It’s been only three weeks since the CDC updated its guidance to say that Americans who live in areas where hospitals aren’t stressed can go ahead and unmask.
Will we make it to six weeks this time before that guidance is reversed again?
Anthony Fauci has been scarce on American television lately with COVID cases falling and news outlets consumed with the war in Ukraine. But the White House is bringing him out of mothballs and dusting him off this week to remind Americans that the new CDC guidance was never meant to be permanent. The masks can come off when cases are falling — and may have to go back on when cases are rising.
And cases may be rising here again soon. Rapidly.
NEW: Fauci warns it may be "necessary" to "re-institute" restrictions, such as forced masking pic.twitter.com/IeeA0iayGn
— RNC Research (@RNCResearch) March 17, 2022
I wrote on Tuesday about the recent rise in viral levels in certain wastewater samples across the U.S. Nationally cases are lower right now than they’ve been in eight months as America reaps the natural-immunity benefits from a winter of infection. But across the Atlantic, countries like the Netherlands and the UK are experiencing an ominous rebound after descending from their winter peaks. In Germany, a country with a higher vaccination rate than ours, cases are at an all-time high:
That’s not supposed to happen. Omicron was the “exit wave” from the pandemic, we thought. What’s up?
Scientist Eric Topol calls it the “BA.2 triad.” There’s a new subvariant of Omicron circulating called BA.2 that seems to be even more infectious than BA.1, if you can believe it. Meanwhile, many of us are months removed from the booster shots we received over the winter and so our immunity is waning again. (Natural immunity, which varies from person to person, may be waning in some people too.) And because people are sick to death of COVID restrictions after a miserable winter, they’re letting down their guards by unmasking and socializing more as spring arrives.
Super-contagious strain + immunity falling off + fewer precautions = Fauci on your TV screen wearily mumbling about needing to be “flexible” in restoring restrictions if necessary.
Topol is particularly worried about the share of senior citizens in the U.S. who still haven’t had three shots:
Indeed, the people who need protection the most, besides those who are immunocompromised, are the 65-plus group. The US has a booster rate of 65% in this age group, whereas the UK and many European and Asian countries exceed a 90% booster rate for people 65 and over.
This is a critical issue, because there is a substantial dropdown of protection, from 90-95% with a third shot to 75-80% without a booster, versus Omicron hospitalization and death. The problem of lack of adequate vaccination in the United States is compounded by not having any plan for a fourth dose. The Israeli study of over 1 million people age 60 and over showed a 4.3 fold enhanced protection versus severe illness from Omicron compared with those receiving three shots.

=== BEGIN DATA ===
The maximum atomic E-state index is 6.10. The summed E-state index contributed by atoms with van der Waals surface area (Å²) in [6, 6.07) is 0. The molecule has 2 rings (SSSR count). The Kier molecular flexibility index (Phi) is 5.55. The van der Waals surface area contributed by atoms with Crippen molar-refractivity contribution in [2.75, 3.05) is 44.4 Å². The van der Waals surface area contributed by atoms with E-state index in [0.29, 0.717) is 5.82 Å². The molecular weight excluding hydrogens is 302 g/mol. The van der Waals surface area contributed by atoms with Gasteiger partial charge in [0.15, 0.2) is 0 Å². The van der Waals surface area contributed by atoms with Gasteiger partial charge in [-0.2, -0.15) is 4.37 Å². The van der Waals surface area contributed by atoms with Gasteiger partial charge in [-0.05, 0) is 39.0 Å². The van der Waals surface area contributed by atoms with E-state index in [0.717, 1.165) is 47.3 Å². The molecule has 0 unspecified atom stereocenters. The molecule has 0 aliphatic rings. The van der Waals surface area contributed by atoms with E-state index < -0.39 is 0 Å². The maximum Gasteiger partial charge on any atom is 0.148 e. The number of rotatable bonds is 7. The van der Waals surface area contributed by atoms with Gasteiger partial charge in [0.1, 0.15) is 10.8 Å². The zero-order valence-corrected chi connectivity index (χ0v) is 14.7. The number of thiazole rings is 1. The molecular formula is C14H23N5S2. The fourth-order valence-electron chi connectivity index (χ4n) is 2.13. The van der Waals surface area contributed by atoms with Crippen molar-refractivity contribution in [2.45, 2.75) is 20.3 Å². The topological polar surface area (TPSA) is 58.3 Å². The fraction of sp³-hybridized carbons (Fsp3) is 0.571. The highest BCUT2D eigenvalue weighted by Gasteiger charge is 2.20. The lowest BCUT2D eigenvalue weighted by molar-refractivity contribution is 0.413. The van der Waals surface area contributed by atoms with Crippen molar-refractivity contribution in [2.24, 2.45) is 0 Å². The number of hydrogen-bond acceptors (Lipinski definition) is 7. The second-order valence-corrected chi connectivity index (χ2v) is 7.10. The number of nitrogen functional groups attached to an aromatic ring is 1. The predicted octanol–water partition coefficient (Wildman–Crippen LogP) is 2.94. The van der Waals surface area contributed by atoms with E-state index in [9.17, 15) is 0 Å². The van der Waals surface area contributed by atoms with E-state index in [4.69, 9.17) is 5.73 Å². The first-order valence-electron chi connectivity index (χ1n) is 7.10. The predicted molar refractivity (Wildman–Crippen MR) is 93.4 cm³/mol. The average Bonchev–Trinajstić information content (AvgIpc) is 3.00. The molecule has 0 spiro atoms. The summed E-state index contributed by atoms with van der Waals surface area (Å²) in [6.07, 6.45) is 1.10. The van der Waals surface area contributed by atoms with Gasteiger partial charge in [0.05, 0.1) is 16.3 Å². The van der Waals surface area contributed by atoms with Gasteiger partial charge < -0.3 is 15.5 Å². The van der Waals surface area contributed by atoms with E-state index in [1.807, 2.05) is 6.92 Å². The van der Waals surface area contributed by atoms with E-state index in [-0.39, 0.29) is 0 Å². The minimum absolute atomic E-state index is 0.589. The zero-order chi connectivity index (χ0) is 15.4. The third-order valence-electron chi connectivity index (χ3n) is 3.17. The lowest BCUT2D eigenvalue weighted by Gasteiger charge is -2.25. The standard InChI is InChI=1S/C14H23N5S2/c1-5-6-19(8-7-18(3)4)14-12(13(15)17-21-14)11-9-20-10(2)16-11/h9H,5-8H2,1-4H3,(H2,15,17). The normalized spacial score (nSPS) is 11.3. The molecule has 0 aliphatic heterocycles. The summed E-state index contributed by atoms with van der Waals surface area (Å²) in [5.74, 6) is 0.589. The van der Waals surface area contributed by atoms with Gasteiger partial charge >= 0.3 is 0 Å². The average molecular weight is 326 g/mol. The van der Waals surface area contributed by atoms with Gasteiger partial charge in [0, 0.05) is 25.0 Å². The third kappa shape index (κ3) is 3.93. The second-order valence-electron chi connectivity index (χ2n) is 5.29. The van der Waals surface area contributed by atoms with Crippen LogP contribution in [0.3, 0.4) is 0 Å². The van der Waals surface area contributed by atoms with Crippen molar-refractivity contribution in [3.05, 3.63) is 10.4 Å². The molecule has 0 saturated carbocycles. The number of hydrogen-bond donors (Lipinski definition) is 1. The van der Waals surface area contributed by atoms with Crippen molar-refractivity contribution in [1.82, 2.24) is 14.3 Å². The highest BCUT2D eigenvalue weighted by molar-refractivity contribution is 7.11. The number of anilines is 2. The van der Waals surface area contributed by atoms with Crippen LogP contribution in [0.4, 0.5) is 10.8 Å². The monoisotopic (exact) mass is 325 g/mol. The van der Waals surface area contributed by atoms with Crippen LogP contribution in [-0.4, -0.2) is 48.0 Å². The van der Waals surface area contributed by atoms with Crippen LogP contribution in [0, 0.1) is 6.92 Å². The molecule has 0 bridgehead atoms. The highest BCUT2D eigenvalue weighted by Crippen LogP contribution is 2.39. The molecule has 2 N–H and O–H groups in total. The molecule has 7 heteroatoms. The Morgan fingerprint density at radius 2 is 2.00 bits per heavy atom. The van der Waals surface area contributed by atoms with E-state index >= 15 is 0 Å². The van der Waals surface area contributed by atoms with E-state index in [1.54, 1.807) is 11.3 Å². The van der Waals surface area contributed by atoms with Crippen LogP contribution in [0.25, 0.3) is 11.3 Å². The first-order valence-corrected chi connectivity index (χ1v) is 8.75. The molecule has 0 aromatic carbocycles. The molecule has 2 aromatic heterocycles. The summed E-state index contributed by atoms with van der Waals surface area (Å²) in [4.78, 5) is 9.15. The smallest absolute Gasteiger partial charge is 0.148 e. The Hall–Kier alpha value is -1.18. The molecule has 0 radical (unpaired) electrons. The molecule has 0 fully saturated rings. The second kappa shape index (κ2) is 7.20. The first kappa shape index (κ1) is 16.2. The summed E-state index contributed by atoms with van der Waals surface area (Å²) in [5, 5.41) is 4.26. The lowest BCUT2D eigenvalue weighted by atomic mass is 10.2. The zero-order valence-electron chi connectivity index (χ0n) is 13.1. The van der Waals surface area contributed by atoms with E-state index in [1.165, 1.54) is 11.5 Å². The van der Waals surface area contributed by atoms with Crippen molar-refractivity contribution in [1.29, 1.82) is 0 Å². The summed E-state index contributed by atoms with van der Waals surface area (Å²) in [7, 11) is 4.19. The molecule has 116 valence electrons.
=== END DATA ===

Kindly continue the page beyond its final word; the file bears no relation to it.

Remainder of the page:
Just 29 percent of the overall population has been boosted despite the fact that BA.2 is spreading in the U.S., accounting for 23.1 percent of infections last week versus 13.7 percent the week before. Communities with lower vaccination rates are obviously at higher risk of severe illness than communities with higher rates, and we know which communities those are likely to be:
[Paul] Gosar’s western Arizona district is battling for the ignominious honor of COVID-19 death king in Congress, with more than 4,000 of his constituents perishing.
He’s neck-and-neck with Rep. Daniel Webster, whose Central Florida district has logged more than 4,000 deaths, according to data tracked by Harvard University.
Both are Republicans, as are 20 others among the 30 congressional districts with the most COVID-19 deaths, according to data collected by Harvard University.
On the flip side, of the 30 House districts with the least COVID-19 deaths, 27 are held by Democrats.
Republican districts may be predisposed to higher death rates from COVID because older people, the group most likely to die from the disease, skew conservative. (Webster represents The Villages in Florida, in fact.) But lower vax rates and an aversion to precautions like masking obviously contribute too.
Which means we’re about to embark on a dispiriting new debate: With America struggling to convince people to get third doses, is it time for the FDA to recommend a fourth? The head of Pfizer said this week that the company will present data soon that makes the case for a fourth shot. Three doses provides solid protection against severe illness, he argued, but not much against infection. Yet new Israeli data suggests that a fourth dose won’t do much to prevent infection either. And the head of Moderna said he believes a fourth dose will be necessary only for older people and the immunocompromised, to give them a bit of extra security in case there’s a new wave soon. Which, per the above, there might be.
An intriguing exit quotation from WaPo: “BA.2 appears to be spreading more slowly in the United States than it has overseas, for reasons that aren’t entirely clear…”